BIG LEAGUE BLAST
Nov 1, 2001 12:00 PM,
By Gregory A. DeTogne
IF YOU’RE a Milwaukee Brewers fan who frequents Miller Park, you know that the sporting venue is a place of diversion so entertaining and downright fun that even bad moments can feel good. Down by one in the bottom of the ninth when your team’s big hitter fans with a full count, two outs and the bases loaded? Hey, smile and have another bratwurst! Resigned to the ignominy of a shutout at the hands of that loathsome gang of pinstriped, American League thugs from Chicago? No way! Make that two brats — with mustard and sauerkraut — and a cold brew. Then sit back and take part in a sublime evening ritual as the $50 million retractable roof closes against a star-studded Wisconsin sky, with the high-and-fine sounds of “Also Spracht Zarathustra” coming from a sound system that keeps feet tapping and bodies swaying throughout the season — win, lose or draw…
LET’S PLAY SOME BASEBALL
Opened to the public this year on April 6, Miller Park was 53 months in the making, including repair time for a July 14, 1999, crane accident that caused $100 million in damages and took the lives of three ironworkers. Known as “Big Blue,” the crane collapsed while attempting to lift a 450-ton piece of the park’s roof into place. Once the dust settled, the pieces were picked up and final respects were paid to those lost. Then, construction of the domed enclosure continued and ultimately produced the 12,139-ton marvel of engineering in use today. Featured are seven panels (five moveable) with an opening or closing time of approximately 10 minutes. Rising 240 feet above second base, if you measure to the outside of its exterior shell, the roof allows the stadium bowl to be heated up to 30° above the outside temperature on cold days, when it’s closed.
With seating for 43,000 spectators (including 3500 club seats and space available in 70 luxury suites), Miller Park is rich with architecture inspired by art deco building designs of the 1930s. Outsized, geometric brickwork and wide-spanning steel trusses highlight the exterior elevations, while the bold use of murals inside pays tribute to Wisconsin’s baseball heroes, as well as major state industries such as agriculture, manufacturing and brewing.
Against this visual backdrop, the house audio system raises its head within the infrastructure thanks to a sonic blueprint penned by Dallas-based Pelton Marsh Kinsella. Having undergone a series of evolutionary changes prior to its actual implementation, the system was first envisioned by PMK design legend Topper Sowden as one that would follow a distributed plan using custom clusters of wooden, horn-loaded loudspeaker enclosures. By the post-bid, pre-contract stage of the project, however, it was obvious that the job was going to be well over budget and short on time. Out of necessity, an alternative plan began to emerge.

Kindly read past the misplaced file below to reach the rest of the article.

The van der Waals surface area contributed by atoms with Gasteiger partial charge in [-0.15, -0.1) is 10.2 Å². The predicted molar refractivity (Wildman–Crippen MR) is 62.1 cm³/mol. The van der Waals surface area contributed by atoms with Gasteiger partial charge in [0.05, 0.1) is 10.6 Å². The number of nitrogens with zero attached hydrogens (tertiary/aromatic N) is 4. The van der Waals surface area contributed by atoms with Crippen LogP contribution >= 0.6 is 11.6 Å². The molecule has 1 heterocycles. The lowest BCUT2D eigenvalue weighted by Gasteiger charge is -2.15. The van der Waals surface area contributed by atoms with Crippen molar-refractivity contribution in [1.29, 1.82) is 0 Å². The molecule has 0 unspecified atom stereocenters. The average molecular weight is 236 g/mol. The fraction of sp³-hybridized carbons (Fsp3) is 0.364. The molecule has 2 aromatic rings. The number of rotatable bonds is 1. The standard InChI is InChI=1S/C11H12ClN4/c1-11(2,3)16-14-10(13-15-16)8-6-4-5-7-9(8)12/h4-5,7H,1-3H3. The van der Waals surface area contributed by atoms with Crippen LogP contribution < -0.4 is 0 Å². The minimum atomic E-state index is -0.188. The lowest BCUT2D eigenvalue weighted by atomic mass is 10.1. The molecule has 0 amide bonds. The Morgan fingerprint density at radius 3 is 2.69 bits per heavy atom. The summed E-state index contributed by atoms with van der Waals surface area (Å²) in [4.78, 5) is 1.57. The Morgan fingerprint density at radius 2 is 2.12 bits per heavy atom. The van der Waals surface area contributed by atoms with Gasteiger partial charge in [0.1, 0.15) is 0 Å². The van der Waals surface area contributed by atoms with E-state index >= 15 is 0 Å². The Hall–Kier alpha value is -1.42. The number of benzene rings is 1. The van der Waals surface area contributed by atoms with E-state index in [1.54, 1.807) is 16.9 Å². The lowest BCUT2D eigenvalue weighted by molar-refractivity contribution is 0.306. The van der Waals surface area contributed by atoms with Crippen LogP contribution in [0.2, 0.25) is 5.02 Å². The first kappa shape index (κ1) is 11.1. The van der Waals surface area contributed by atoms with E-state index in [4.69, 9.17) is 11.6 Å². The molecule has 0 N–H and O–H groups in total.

A NEW GAME PLAN
“Topper’s custom boxes would have been marvelous but costly,” recalls vice president of engineering Fred Curdts of Signal Perfection Ltd., based in Columbia, Maryland, the contracting firm awarded the Miller Park installation contract. “Most of the expense would have been incurred in the millwork and fiberglass components each would require. Incorporating these loudspeakers into the actual build would have meant designing them from scratch, actually building each one, and then tuning them. With the budget and clock both working against us, it was vital that we come up with an off-the-shelf alternative.”
At this point in time, after the blueprint had been further refined by designer Joseph Thomas, the torch of audio design duties was passed to PMK’s Dave Stearns. “Working jointly with SPL and Miller Park management, we arrived at a promising solution,” Stearns says, taking up the story where Curdts left off. “While exploring different product options, we hit upon one that provided us with cost- and time-saving benefits, and readily available service and parts should we ever need them. The fact that the products were weather-resistant was a nice plus, too, as we could actually set them up in the park and listen to the results before we made the decision to buy.”
The loudspeakers of which Stearns speaks are model 312 units from Community’s WET Series. Combining ready-to-ship availability with a made-to-order power of choice, usually reserved for custom undertakings, the WET Series is based around four enclosure sizes, each of which can be equipped as a full-range two or three-way device or a low-frequency/subwoofer system in a number of coverage patterns and colors.
Once approved for use at Miller Park, a total of 275 passive WET 312 enclosures made their way onto the equipment manifest, with horizontal coverage capabilities of 60° and 110°. Distributed upon supporting structures of the stadium’s field, loge, club and terrace levels (and in a few places on poles), each fiberglass loudspeaker is outfitted with compression drivers and low frequency elements using carbon fiber, polyimide and other weather-resistant materials. Stainless fasteners complement the enclosures, as do 3-layer WeatherStop protective grilles.
“Everyone was pleased with the choice,” SPL’s Curdts says of the decision to get WET. “The loudspeakers are extremely clear and articulate — exactly the attributes we were looking for since the primary use of this system is for public address. At the same time, they are very musical, which is an added benefit. Even with the large number of speakers we used to guarantee even coverage and that no one was more than about 50 feet from a sound source, the decision wound up saving the client hundreds of thousands of dollars, not to mention labor and time.”
TEAMWORK IN THE INFRASTRUCTURE
Moving back through the system from the loudspeakers, conventional copper travels to amplifier locations found high above left and right fields, as well as in the control room, where a Crest Century X-8 HS console stands at the ready for house mixing chores.